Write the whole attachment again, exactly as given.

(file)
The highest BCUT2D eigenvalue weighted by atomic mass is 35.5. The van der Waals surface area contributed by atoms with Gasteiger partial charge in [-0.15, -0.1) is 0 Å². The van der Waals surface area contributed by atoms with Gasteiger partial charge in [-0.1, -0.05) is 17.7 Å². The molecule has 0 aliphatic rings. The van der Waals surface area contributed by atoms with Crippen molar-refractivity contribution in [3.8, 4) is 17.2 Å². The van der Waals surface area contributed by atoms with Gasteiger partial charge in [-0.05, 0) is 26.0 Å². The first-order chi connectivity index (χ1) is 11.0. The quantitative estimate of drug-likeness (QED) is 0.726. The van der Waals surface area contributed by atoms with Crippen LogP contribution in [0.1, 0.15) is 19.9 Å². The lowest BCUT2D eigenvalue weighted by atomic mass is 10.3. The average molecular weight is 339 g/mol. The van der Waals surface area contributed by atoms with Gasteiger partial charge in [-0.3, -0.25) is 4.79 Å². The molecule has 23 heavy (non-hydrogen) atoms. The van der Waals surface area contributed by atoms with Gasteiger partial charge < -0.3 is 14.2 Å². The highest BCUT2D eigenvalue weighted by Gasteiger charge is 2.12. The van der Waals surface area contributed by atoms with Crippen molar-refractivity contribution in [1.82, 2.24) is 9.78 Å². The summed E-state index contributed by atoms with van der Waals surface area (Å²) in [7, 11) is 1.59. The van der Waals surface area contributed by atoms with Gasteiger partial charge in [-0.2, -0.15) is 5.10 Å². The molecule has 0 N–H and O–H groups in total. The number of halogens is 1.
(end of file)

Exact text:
The highest BCUT2D eigenvalue weighted by atomic mass is 35.5. The van der Waals surface area contributed by atoms with Gasteiger partial charge in [-0.15, -0.1) is 0 Å². The van der Waals surface area contributed by atoms with Gasteiger partial charge in [-0.1, -0.05) is 17.7 Å². The molecule has 0 aliphatic rings. The van der Waals surface area contributed by atoms with Crippen molar-refractivity contribution in [3.8, 4) is 17.2 Å². The van der Waals surface area contributed by atoms with Gasteiger partial charge in [-0.05, 0) is 26.0 Å². The first-order chi connectivity index (χ1) is 11.0. The quantitative estimate of drug-likeness (QED) is 0.726. The van der Waals surface area contributed by atoms with Crippen LogP contribution in [0.1, 0.15) is 19.9 Å². The lowest BCUT2D eigenvalue weighted by atomic mass is 10.3. The average molecular weight is 339 g/mol. The van der Waals surface area contributed by atoms with Gasteiger partial charge in [-0.3, -0.25) is 4.79 Å². The molecule has 23 heavy (non-hydrogen) atoms. The van der Waals surface area contributed by atoms with Gasteiger partial charge < -0.3 is 14.2 Å². The highest BCUT2D eigenvalue weighted by Gasteiger charge is 2.12. The van der Waals surface area contributed by atoms with Crippen molar-refractivity contribution in [1.82, 2.24) is 9.78 Å². The summed E-state index contributed by atoms with van der Waals surface area (Å²) in [7, 11) is 1.59. The van der Waals surface area contributed by atoms with Gasteiger partial charge in [-0.2, -0.15) is 5.10 Å². The molecule has 0 N–H and O–H groups in total. The number of halogens is 1.